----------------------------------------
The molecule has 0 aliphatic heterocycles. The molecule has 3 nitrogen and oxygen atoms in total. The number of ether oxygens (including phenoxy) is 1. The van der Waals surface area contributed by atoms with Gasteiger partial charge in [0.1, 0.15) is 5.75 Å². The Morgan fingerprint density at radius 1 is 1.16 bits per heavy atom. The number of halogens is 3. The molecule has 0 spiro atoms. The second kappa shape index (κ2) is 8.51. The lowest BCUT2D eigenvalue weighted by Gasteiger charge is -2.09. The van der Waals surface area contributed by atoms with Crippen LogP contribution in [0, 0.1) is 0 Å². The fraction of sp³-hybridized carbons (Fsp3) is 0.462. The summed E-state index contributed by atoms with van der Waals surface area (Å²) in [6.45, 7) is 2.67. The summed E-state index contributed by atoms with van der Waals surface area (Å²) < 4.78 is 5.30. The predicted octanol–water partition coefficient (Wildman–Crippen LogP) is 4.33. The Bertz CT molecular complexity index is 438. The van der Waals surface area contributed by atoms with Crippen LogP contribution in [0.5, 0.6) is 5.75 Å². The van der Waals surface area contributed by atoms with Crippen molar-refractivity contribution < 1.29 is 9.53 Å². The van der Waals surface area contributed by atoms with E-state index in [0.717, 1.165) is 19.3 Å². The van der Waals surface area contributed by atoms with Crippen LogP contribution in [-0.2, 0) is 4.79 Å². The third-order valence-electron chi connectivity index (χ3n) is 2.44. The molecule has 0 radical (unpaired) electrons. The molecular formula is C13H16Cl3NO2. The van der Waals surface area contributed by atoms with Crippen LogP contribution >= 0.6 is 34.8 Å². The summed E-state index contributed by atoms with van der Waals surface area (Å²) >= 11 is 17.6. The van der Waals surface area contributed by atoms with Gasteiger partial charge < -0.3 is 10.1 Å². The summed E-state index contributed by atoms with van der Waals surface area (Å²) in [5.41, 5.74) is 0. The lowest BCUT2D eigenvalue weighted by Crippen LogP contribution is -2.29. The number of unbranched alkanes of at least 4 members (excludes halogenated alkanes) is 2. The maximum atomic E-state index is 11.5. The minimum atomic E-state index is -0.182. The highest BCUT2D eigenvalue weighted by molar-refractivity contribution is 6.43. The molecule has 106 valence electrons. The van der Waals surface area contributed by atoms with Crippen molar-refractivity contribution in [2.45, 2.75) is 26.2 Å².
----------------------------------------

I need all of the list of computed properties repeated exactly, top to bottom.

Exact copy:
The molecule has 0 aliphatic heterocycles. The molecule has 3 nitrogen and oxygen atoms in total. The number of ether oxygens (including phenoxy) is 1. The van der Waals surface area contributed by atoms with Gasteiger partial charge in [0.1, 0.15) is 5.75 Å². The Morgan fingerprint density at radius 1 is 1.16 bits per heavy atom. The number of halogens is 3. The molecule has 0 spiro atoms. The second kappa shape index (κ2) is 8.51. The lowest BCUT2D eigenvalue weighted by Gasteiger charge is -2.09. The van der Waals surface area contributed by atoms with Crippen LogP contribution in [0, 0.1) is 0 Å². The fraction of sp³-hybridized carbons (Fsp3) is 0.462. The summed E-state index contributed by atoms with van der Waals surface area (Å²) in [6.45, 7) is 2.67. The summed E-state index contributed by atoms with van der Waals surface area (Å²) < 4.78 is 5.30. The predicted octanol–water partition coefficient (Wildman–Crippen LogP) is 4.33. The Bertz CT molecular complexity index is 438. The van der Waals surface area contributed by atoms with Crippen LogP contribution in [0.5, 0.6) is 5.75 Å². The van der Waals surface area contributed by atoms with Crippen molar-refractivity contribution < 1.29 is 9.53 Å². The van der Waals surface area contributed by atoms with E-state index in [0.717, 1.165) is 19.3 Å². The van der Waals surface area contributed by atoms with Crippen LogP contribution in [-0.2, 0) is 4.79 Å². The third-order valence-electron chi connectivity index (χ3n) is 2.44. The molecule has 0 radical (unpaired) electrons. The molecular formula is C13H16Cl3NO2. The van der Waals surface area contributed by atoms with Crippen LogP contribution >= 0.6 is 34.8 Å². The summed E-state index contributed by atoms with van der Waals surface area (Å²) >= 11 is 17.6. The van der Waals surface area contributed by atoms with Gasteiger partial charge < -0.3 is 10.1 Å². The summed E-state index contributed by atoms with van der Waals surface area (Å²) in [5.41, 5.74) is 0. The lowest BCUT2D eigenvalue weighted by Crippen LogP contribution is -2.29. The number of unbranched alkanes of at least 4 members (excludes halogenated alkanes) is 2. The maximum atomic E-state index is 11.5. The minimum atomic E-state index is -0.182. The highest BCUT2D eigenvalue weighted by molar-refractivity contribution is 6.43. The molecule has 106 valence electrons. The van der Waals surface area contributed by atoms with Crippen molar-refractivity contribution in [2.45, 2.75) is 26.2 Å².